A wind farm deal that would have seen 200 workers return to BiFab’s yards is on the verge of collapse putting the future of the company in doubt.
BiFab had previously been selected by the developers of the Neart Na Gaoithe (NnG) offshore wind project to provide “at least” eight foundation jackets – used to anchor the turbines to the seabed.
However this deal is now in doubt after BiFab owner DF Barnes accused the Scottish Government of pulling its support.
It comes just weeks after BiFab also lost out in a bid to win work on the Seagreen offshore wind project off the coast of Angus – with the work instead going to China.
DF Barnes admitted this now made the award of the multi-million pound contract “very challenging”.
A company spokesperson said: “BiFab can confirm that following a decision by the Scottish Government that it can no longer provide assurances for the NnG jacket fabrication contract, the company has informed EDF & Saipem that it can’t provide the required assurances for the work.
“BiFab recognizes that this makes an award of the contract very challenging.
“The company and its partners have worked extremely hard to secure this important contract.
“Unfortunately, the recent decision by SSE to award work to Asia over Scotland for their Seagreen project, combined with NnG project delays due to COVID-19, have contributed to this difficult decision.
“BiFab’s board of directors is now considering the path forward for the company.”
EDF Renewables, who are one of the NnG developers alongside Saipem, confirmed they had received the letter from BiFab today but said no final decision had been made.
A spokesperson said: “If a supplier becomes unable to meet its obligations under an agreement, we have a duty to all parties involved in NnG to consider the most appropriate steps to ensure the successful delivery of the project. No decisions have been made.”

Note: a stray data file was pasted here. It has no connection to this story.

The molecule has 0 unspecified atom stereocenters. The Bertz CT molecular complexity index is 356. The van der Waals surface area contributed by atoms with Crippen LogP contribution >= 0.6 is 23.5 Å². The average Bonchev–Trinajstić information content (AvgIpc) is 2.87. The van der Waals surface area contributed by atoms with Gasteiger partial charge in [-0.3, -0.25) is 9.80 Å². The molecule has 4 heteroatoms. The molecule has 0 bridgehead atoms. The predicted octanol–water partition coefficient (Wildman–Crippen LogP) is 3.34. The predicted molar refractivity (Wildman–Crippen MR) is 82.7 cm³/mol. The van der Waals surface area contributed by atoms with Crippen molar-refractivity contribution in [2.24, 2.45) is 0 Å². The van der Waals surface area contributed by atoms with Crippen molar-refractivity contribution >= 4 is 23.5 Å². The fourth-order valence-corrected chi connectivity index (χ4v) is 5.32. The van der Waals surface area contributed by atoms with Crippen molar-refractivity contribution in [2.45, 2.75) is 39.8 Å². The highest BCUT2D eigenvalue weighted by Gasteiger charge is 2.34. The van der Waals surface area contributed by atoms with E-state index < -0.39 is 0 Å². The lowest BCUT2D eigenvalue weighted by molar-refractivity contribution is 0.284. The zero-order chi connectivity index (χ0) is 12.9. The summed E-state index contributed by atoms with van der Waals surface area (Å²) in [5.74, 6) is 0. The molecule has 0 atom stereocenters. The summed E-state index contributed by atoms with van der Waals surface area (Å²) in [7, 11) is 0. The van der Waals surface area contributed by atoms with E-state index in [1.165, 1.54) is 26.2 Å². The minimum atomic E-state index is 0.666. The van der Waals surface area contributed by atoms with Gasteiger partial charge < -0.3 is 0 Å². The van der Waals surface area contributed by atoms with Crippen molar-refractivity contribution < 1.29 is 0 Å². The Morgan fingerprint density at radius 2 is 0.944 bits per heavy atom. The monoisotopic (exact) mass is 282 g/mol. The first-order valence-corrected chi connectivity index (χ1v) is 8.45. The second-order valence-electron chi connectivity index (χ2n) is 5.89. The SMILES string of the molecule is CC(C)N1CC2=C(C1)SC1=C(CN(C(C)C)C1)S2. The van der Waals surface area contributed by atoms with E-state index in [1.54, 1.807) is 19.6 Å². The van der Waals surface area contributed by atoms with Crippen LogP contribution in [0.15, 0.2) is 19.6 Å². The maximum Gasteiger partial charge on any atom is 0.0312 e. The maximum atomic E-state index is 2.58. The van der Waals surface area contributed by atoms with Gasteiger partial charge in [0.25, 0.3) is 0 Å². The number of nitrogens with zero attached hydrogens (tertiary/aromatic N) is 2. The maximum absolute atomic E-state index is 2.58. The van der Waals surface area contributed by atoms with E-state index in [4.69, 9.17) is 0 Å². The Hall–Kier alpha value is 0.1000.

BiFab was rescued from the brink of administration by the Scottish Government in a £34 million agreement in 2017 before being purchased by Canadian firm DF Barnes in April 2018, although hundreds of jobs were shed.
The Scottish Government also provided a loan facility of £15m has also been provided to support working capital.
Union bosses accused Scottish Government ministers of “walking away” from supporting the Fife firm to win the contract.
In a joint statement GMB Scotland Secretary Gary Smith and Unite Scotland Secretary Pat Rafferty said: “It looks like the Scottish Government ministers have walked away from our best chance of building a meaningful offshore wind manufacturing sector, and in doing so has extinguished the hopes of communities in Fife and Lewis who were banking their future prosperity on it.
“It’s a scandalous end to a decade which started with promises of a ‘Saudi Arabia of Renewables’ supporting 28,000 full-time jobs in offshore wind and now finishes in mothballed fabrication yards and no prospect of any contracts or jobs on the horizon.
“Both the First Minister and the Prime Minister promised a green jobs revolution but they didn’t tell anyone it would be exported, and it all amounts to broken promises to workers who needed these yards to be thriving instead of dying.
“The fabrication contracts for NnG, just like those on the Seagreen project, will be manufactured by the rest of the world.
“Two projects worth a total of £5 billion, requiring 168 turbine jackets to power our future, and not even one will be built in Scotland – everyone needs to let that sink in.
“This is what political failure looks like and people are right to be absolutely furious.”
The Scottish Government said it had been working collaboratively alongside the BiFab Board, EDF and Saipem to try to find a solution which would allow for the delivery of the NnG contract in Scotland.
A spokesperson said: “The Scottish Government can only financially support BiFab, or any other commercial enterprise, in so far as a commercial investor would do the same.
“Without majority shareholder investment in the company or yards we have exhausted the options for what financial support we can provide legally.
“We will continue to do everything possible to support the business while recognising the need for us to remain in line with State Aid regulations and we will be engaging with trades unions and local representatives in the coming days.”
BiFab, which at one time employed almost 1,400 staff, has yards in Methil, Burntisland and Arnish.